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Fleeing hate in the Democratic Republic of the Congo

In March 2022, Jérémie Safari, Executive Director at SLF partner Rainbow Sunrise Mapambazuko, noticed an unsettling presence outside her house: police. As the leader of an organization that supports LGBTIQ people in Bukavu, an eastern province of the Democratic Republic of the Congo, Jérémie is no stranger to threats from authorities.

But this time the threat didn’t pass. Jérémie was soon summoned to appear in court, accused on a hate-fuelled charge of “recruiting people into homosexuality.” On her lawyer’s advice, Jérémie fled to homes belonging to fellow members of RSM while her lawyer, a defender of LGBTIQ human rights, appeared in court on her behalf.

Jérémie Safari, executive director at Rainbow Sunrise Mapambazuko (RSM) at work. Photo provided by RSM.

Jérémie Safari, executive director at Rainbow Sunrise Mapambazuko (RSM) at work (on left). Photo provided by RSM.

“It all started with threatening messages and insults from the youth in our neighbourhood,” she says. “I could not walk in the streets of our neighbourhood because the community did not want to see me. My presence bothered them.”

They accused me of inciting the youth of our neighbourhood to become homosexuals and that I promote homosexuality.

They insulted me by saying … ‘we will kill you. We will burn you alive. You bewitch our neighbourhood youth to become homosexual. You are a curse. You bring bad luck. We will burn your house.’”

Despite homosexuality being legal in DRC, the country’s penal code is routinely used to criminalize community members under public decency laws. LGBTIQ lives are not widely accepted, and are commonly linked to witchcraft and mental illness. Transgender community members are particularly persecuted.

As the days passed, and with Jérémie in hiding, her lawyer argued to the court that RSM is an organization serving vulnerable people living with HIV, not an association to recruit people into homosexuality. The court was satisfied, but the threat of prosecution against Jérémie still lingered. Authorities continued to look for Jérémie, first at her home — where a sympathetic landlord turned them away — then at Jérémie’s mother’s house.

“All these charges against Jérémie were brought by young people and religious groups in her neighbourhood who consider her a public danger because of her work and her [sexual] orientation [and gender identity], which they consider contrary to Congolese morals,” Jérémie’s lawyer says. “They want to see Jérémie in prison at all costs.”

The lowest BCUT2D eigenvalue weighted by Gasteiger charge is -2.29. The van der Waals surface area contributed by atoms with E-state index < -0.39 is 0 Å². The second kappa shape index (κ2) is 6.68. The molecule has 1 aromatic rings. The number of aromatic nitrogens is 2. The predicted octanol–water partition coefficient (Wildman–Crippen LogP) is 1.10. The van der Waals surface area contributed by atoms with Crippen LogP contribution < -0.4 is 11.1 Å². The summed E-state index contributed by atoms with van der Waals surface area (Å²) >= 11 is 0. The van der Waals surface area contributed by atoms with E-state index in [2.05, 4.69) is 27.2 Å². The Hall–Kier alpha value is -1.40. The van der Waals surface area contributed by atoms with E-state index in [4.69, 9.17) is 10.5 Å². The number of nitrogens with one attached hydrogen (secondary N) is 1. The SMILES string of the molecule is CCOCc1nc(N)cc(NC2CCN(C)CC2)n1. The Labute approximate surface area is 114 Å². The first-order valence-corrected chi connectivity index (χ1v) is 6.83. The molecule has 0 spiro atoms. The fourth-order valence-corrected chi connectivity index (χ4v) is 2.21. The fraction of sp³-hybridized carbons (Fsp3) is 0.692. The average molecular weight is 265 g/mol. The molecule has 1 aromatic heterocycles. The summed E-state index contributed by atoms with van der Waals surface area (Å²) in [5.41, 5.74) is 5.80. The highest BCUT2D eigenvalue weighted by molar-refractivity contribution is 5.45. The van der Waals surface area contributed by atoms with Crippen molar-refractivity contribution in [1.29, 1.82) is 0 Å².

Finally, in the darkness of night, Jérémie fled Bukavu on a six-hour boat ride to a neighbouring province. Jérémie hid for months while her lawyer looked for a resolution to the case. Eventually she left for the capital, Khinshasa, 2,000 km away.

She lived in fear of prosecution on bogus charges.

Soon, Jérémie began to run out of funds. She not only needed to support herself, but cover legal costs as well. She returned to Bukavu, and sheltered in a safehouse using funds from RSM to pay the rent. For weeks, she lived in fear of prosecution on bogus charges.

“Tomorrow or the day after tomorrow, at any moment, I could be discovered,” she said at the time. “God only knows what might happen to me afterwards. The Bukavu area is relatively small on the scale of the DRC, as it has only 250,000 inhabitants.”

Moreover, I am still being prosecuted. I might be put on trial as a witch because my supposed influence is harmful to the heteronormativity of Congolese youth. It doesn’t make sense!”

Finally, with the help of emergency funding from the SLF to cover legal fees, Jérémie’s lawyer successfully argued her case and the charges were dropped. Today, after taking extra security precautions and relocating to a different neighbourhood, Jérémie continues to lead the work at RSM while staying vigilant about her, and her colleagues’, safety.

“Activism is very important to me,” she says. “I really care about my fellow human beings who are victims of rights violations every day. I have made it my goal to defend their rights, our rights.”

Portions of this article were first published by Carl Collison, in New Frame, and by Moïse Manoël-Florisse in 76Crimes.